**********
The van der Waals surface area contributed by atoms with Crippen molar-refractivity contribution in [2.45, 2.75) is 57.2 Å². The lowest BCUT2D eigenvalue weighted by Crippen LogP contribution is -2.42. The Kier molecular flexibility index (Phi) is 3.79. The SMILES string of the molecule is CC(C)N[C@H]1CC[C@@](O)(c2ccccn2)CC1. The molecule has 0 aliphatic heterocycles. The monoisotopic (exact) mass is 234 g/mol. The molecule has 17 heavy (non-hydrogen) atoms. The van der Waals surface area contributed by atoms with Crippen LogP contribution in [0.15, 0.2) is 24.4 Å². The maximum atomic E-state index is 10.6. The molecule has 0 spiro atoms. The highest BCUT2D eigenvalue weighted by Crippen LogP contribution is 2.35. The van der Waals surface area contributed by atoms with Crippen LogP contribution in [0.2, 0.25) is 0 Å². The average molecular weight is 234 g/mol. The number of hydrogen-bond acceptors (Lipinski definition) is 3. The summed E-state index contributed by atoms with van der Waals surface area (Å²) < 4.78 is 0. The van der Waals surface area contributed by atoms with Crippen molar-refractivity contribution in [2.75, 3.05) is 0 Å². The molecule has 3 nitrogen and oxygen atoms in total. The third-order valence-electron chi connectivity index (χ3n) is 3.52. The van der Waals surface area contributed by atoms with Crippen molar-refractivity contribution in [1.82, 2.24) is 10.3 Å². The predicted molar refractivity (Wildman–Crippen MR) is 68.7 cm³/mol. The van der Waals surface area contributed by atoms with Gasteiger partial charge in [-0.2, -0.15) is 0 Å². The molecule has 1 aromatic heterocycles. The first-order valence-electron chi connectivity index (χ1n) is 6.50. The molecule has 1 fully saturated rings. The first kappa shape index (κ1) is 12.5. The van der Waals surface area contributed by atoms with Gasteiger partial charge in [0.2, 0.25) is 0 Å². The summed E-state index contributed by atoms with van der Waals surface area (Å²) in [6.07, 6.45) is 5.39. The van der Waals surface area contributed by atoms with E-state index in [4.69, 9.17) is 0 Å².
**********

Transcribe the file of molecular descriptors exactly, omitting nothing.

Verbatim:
The van der Waals surface area contributed by atoms with Crippen molar-refractivity contribution in [2.45, 2.75) is 57.2 Å². The lowest BCUT2D eigenvalue weighted by Crippen LogP contribution is -2.42. The Kier molecular flexibility index (Phi) is 3.79. The SMILES string of the molecule is CC(C)N[C@H]1CC[C@@](O)(c2ccccn2)CC1. The molecule has 0 aliphatic heterocycles. The monoisotopic (exact) mass is 234 g/mol. The molecule has 17 heavy (non-hydrogen) atoms. The van der Waals surface area contributed by atoms with Crippen LogP contribution in [0.15, 0.2) is 24.4 Å². The maximum atomic E-state index is 10.6. The molecule has 0 spiro atoms. The highest BCUT2D eigenvalue weighted by Crippen LogP contribution is 2.35. The van der Waals surface area contributed by atoms with Crippen LogP contribution in [0.2, 0.25) is 0 Å². The average molecular weight is 234 g/mol. The number of hydrogen-bond acceptors (Lipinski definition) is 3. The summed E-state index contributed by atoms with van der Waals surface area (Å²) < 4.78 is 0. The van der Waals surface area contributed by atoms with Crippen molar-refractivity contribution in [2.75, 3.05) is 0 Å². The molecule has 3 nitrogen and oxygen atoms in total. The third-order valence-electron chi connectivity index (χ3n) is 3.52. The van der Waals surface area contributed by atoms with Crippen molar-refractivity contribution in [1.82, 2.24) is 10.3 Å². The predicted molar refractivity (Wildman–Crippen MR) is 68.7 cm³/mol. The van der Waals surface area contributed by atoms with Gasteiger partial charge in [-0.2, -0.15) is 0 Å². The molecule has 1 aromatic heterocycles. The first-order valence-electron chi connectivity index (χ1n) is 6.50. The molecule has 1 fully saturated rings. The first kappa shape index (κ1) is 12.5. The van der Waals surface area contributed by atoms with Gasteiger partial charge in [0.2, 0.25) is 0 Å². The summed E-state index contributed by atoms with van der Waals surface area (Å²) in [6.07, 6.45) is 5.39. The van der Waals surface area contributed by atoms with E-state index in [4.69, 9.17) is 0 Å².